My long-time readers know how much I love ants. I think they are they greatest insects. And while we don’t ever want to go overboard and say, “Oh heck, ants are just like us!,” it’s true that if you want to compare a bug to human beings, ants are not a bad bug to start with and here’s why: they live in communities (that’s what those anthills are all about); they have defined roles (did you know that there are such things as “nurse” ants, “forager” ants and “soldier” ants, for example? In other words, ants have jobs to do just like we do!
And ants are pollinators as my long time readers know. They pollinate all sorts of spring wild flowers. But many of you have probably reaped the benefits of ant pollination in a more practical sense–I know I have.
If you grow grape hyacinth (muscari species) ants actually pollinate those. Ever wonder how or why they suddenly show up in strange places you didn’t plant them? You can thank the ants.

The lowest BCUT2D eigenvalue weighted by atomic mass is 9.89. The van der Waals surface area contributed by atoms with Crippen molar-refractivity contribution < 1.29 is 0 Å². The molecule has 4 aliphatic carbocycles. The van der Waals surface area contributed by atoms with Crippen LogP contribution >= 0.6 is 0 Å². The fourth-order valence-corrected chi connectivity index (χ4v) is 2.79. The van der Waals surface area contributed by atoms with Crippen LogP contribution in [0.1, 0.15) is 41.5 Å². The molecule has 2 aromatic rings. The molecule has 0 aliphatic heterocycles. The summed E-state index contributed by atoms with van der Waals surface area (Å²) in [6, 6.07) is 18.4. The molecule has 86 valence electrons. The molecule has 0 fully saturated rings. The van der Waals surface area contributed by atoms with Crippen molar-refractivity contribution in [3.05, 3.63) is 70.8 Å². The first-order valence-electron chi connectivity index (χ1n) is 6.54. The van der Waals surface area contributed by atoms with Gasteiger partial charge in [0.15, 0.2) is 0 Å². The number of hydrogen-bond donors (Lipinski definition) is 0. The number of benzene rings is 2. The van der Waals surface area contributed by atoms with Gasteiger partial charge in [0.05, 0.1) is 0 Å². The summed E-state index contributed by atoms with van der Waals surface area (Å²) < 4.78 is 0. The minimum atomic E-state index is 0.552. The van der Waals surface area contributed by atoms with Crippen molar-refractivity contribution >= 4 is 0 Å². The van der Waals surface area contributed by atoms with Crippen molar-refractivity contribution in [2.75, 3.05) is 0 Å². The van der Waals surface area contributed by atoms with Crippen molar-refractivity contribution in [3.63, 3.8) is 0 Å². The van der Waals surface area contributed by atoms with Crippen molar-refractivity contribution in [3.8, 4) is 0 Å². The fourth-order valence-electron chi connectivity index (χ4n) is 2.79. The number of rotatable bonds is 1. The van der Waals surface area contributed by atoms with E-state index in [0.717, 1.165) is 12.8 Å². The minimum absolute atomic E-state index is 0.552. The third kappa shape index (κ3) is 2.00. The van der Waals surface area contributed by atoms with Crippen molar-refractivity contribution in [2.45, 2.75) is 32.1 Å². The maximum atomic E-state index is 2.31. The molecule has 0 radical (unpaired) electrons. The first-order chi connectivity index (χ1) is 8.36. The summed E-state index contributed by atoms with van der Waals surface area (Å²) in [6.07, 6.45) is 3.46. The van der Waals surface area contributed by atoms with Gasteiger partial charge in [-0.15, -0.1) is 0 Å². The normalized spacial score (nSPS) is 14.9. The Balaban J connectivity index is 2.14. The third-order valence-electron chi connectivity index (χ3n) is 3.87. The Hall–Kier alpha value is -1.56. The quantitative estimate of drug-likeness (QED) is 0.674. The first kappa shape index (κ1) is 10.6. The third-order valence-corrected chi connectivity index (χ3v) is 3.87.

Ant pollination occurs in a rather unusual way. Certain plants have a structure called an eliaosome attached to their seeds. This structure is rich in lipids and proteins and attracts the ants, who pick up the seeds for these eliaosomes.
Once they carry the seeds back to their nests, the seeds are dispersed and the plants are transported–and in the process, pollinated. Pretty fascinating stuff.
I am not going to ask you to put up with ants all over your kitchen. Even I don’t do that. But please, if the ants are outside and safely away from your home, please let them be. This very active ant hill is on the edge of my driveway, bothering no one.
And speaking of that, on Monday, we’ll talk about bees!